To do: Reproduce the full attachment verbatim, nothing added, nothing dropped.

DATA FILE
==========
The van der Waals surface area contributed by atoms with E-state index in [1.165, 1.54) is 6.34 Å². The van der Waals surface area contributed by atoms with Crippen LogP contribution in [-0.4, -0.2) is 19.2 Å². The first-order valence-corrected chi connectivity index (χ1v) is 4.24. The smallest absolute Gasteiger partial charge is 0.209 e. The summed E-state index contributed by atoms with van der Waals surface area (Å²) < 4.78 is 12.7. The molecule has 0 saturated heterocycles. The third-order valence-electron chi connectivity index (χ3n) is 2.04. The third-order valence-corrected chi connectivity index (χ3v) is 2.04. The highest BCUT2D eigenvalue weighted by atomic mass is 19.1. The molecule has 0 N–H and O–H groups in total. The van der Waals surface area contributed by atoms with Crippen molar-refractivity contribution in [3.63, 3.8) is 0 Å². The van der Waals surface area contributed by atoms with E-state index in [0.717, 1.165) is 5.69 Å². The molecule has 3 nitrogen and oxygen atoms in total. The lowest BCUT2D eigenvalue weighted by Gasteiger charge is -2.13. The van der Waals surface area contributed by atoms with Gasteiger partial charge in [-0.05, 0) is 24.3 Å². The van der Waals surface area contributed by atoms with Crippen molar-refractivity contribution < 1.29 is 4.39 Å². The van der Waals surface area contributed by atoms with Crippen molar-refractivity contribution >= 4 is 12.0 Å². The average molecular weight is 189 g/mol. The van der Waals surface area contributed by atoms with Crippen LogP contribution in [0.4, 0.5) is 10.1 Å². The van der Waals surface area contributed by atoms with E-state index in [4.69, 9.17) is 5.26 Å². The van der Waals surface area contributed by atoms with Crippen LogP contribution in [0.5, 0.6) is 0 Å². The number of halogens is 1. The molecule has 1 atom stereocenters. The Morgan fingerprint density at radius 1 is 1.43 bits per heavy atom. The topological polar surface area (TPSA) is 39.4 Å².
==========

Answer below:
The van der Waals surface area contributed by atoms with E-state index in [1.165, 1.54) is 6.34 Å². The van der Waals surface area contributed by atoms with Crippen LogP contribution in [-0.4, -0.2) is 19.2 Å². The first-order valence-corrected chi connectivity index (χ1v) is 4.24. The smallest absolute Gasteiger partial charge is 0.209 e. The summed E-state index contributed by atoms with van der Waals surface area (Å²) < 4.78 is 12.7. The molecule has 0 saturated heterocycles. The third-order valence-electron chi connectivity index (χ3n) is 2.04. The third-order valence-corrected chi connectivity index (χ3v) is 2.04. The highest BCUT2D eigenvalue weighted by atomic mass is 19.1. The molecule has 0 N–H and O–H groups in total. The van der Waals surface area contributed by atoms with Crippen molar-refractivity contribution in [3.63, 3.8) is 0 Å². The van der Waals surface area contributed by atoms with E-state index in [0.717, 1.165) is 5.69 Å². The molecule has 3 nitrogen and oxygen atoms in total. The lowest BCUT2D eigenvalue weighted by Gasteiger charge is -2.13. The van der Waals surface area contributed by atoms with Gasteiger partial charge in [-0.05, 0) is 24.3 Å². The van der Waals surface area contributed by atoms with Crippen molar-refractivity contribution < 1.29 is 4.39 Å². The van der Waals surface area contributed by atoms with Crippen molar-refractivity contribution >= 4 is 12.0 Å². The average molecular weight is 189 g/mol. The van der Waals surface area contributed by atoms with Crippen LogP contribution in [0.4, 0.5) is 10.1 Å². The van der Waals surface area contributed by atoms with E-state index in [4.69, 9.17) is 5.26 Å². The van der Waals surface area contributed by atoms with Crippen LogP contribution in [0.5, 0.6) is 0 Å². The number of halogens is 1. The molecule has 1 atom stereocenters. The Morgan fingerprint density at radius 1 is 1.43 bits per heavy atom. The topological polar surface area (TPSA) is 39.4 Å².